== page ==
Israel Military Industries (IMI) and Lockheed Martin have signed a deal to develop jointly the Light Defender stand-off weapon. The move follows the collapse of talks between Boeing and IMI earlier this year (Flight International, 26 May-1 June).

Lockheed Martin has significant offset commitments to Israeli defence companies related to the sale of F-16s and it has signed numerous deals with Israeli firms, many of which broaden the US giant's missile portfolio.

Lockheed Martin and Israeli companies have agreed to joint development of the Popeye/AGM-142 Have Nap stand-off weapon and marketing of the Python 4 infrared-guided short range air-to-air missile. They have also agreed Lockheed Martin Sander/Elisra co-marketing of electronic warfare systems and F-16 upgrade programmes. IMI needs a US partner to sell the Light Defender to the US Air Force.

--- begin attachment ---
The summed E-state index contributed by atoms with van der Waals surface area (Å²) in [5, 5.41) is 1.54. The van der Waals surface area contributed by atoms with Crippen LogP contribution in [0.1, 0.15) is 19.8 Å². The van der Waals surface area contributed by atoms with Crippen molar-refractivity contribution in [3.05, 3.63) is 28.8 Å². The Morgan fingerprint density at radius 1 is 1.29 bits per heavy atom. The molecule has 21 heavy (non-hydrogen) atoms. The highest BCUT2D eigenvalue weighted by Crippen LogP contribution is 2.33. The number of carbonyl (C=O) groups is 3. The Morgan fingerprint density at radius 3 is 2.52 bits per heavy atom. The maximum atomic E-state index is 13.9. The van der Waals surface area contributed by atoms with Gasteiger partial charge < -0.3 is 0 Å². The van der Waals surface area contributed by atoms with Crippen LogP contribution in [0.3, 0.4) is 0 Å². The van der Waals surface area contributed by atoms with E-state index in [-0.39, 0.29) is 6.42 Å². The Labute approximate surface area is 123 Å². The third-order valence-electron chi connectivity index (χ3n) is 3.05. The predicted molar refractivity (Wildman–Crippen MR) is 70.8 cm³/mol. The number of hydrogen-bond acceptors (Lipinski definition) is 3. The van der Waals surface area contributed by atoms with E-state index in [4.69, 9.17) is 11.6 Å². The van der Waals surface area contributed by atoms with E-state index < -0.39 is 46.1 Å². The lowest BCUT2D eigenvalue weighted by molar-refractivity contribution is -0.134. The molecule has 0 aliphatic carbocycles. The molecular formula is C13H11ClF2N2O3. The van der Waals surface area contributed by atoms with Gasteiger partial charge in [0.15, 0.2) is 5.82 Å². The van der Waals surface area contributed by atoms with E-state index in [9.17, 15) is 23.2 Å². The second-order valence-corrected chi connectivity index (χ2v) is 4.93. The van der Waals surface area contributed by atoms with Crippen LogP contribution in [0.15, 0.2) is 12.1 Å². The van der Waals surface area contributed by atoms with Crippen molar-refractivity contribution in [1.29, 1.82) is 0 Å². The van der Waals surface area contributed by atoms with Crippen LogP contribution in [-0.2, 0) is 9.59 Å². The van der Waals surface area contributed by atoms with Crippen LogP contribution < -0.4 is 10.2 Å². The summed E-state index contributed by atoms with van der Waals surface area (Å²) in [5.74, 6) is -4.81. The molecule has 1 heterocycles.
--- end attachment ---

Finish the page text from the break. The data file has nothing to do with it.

The Light Defender, also known as the Star-1, is understood to be a warhead-equipped development of the Delilah decoy. The jet-powered Delilah is a manoeuvring loitering decoy, 2.7m (8ft) long and with a 1.15m wingspan. As a decoy, it is fitted with a Luneberg lens or a radio-frequency repeater to increase its radar cross section and apparent size on radars.

Flying at Mach 0.8, it has a 400km (215nm) range and weighs about 180kg (400lb), allowing it to be carried on standard fighter hardpoints. It can be launched at altitudes of 500-30,000ft.

Source: Flight International